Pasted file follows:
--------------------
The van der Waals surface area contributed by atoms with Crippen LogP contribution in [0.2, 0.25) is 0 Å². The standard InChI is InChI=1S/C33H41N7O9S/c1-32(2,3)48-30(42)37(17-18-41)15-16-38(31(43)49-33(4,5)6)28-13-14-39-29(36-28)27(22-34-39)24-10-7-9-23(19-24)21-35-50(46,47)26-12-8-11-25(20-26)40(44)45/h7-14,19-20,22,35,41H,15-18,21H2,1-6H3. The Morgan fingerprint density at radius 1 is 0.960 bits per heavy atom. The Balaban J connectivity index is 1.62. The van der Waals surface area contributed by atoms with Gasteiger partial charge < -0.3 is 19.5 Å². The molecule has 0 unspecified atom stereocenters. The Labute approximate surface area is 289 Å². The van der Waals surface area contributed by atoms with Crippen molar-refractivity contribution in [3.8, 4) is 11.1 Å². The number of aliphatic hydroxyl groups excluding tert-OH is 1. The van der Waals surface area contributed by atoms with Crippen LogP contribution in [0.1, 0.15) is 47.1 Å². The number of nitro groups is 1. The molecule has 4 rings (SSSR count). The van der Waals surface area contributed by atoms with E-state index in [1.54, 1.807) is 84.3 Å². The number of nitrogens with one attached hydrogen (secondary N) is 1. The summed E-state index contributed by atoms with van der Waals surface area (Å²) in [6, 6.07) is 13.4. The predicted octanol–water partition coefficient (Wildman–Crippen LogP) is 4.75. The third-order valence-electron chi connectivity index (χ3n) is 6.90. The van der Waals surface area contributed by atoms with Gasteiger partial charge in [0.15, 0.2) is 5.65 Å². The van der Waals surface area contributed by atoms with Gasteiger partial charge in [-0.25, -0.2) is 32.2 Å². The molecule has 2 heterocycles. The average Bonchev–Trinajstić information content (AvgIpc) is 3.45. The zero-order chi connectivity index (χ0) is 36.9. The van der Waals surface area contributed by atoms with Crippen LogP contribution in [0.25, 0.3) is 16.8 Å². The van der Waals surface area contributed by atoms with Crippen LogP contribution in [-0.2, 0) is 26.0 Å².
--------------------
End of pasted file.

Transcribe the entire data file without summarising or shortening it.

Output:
The van der Waals surface area contributed by atoms with Crippen LogP contribution in [0.2, 0.25) is 0 Å². The standard InChI is InChI=1S/C33H41N7O9S/c1-32(2,3)48-30(42)37(17-18-41)15-16-38(31(43)49-33(4,5)6)28-13-14-39-29(36-28)27(22-34-39)24-10-7-9-23(19-24)21-35-50(46,47)26-12-8-11-25(20-26)40(44)45/h7-14,19-20,22,35,41H,15-18,21H2,1-6H3. The Morgan fingerprint density at radius 1 is 0.960 bits per heavy atom. The Balaban J connectivity index is 1.62. The van der Waals surface area contributed by atoms with Gasteiger partial charge < -0.3 is 19.5 Å². The molecule has 0 unspecified atom stereocenters. The Labute approximate surface area is 289 Å². The van der Waals surface area contributed by atoms with Crippen molar-refractivity contribution in [3.8, 4) is 11.1 Å². The number of aliphatic hydroxyl groups excluding tert-OH is 1. The van der Waals surface area contributed by atoms with Crippen LogP contribution in [0.1, 0.15) is 47.1 Å². The number of nitro groups is 1. The molecule has 4 rings (SSSR count). The van der Waals surface area contributed by atoms with E-state index in [1.54, 1.807) is 84.3 Å². The number of nitrogens with one attached hydrogen (secondary N) is 1. The summed E-state index contributed by atoms with van der Waals surface area (Å²) in [6, 6.07) is 13.4. The predicted octanol–water partition coefficient (Wildman–Crippen LogP) is 4.75. The third-order valence-electron chi connectivity index (χ3n) is 6.90. The van der Waals surface area contributed by atoms with Gasteiger partial charge in [0.15, 0.2) is 5.65 Å². The van der Waals surface area contributed by atoms with Gasteiger partial charge in [-0.25, -0.2) is 32.2 Å². The molecule has 2 heterocycles. The average Bonchev–Trinajstić information content (AvgIpc) is 3.45. The zero-order chi connectivity index (χ0) is 36.9. The van der Waals surface area contributed by atoms with Crippen LogP contribution in [0.25, 0.3) is 16.8 Å². The van der Waals surface area contributed by atoms with Crippen LogP contribution in [-0.2, 0) is 26.0 Å².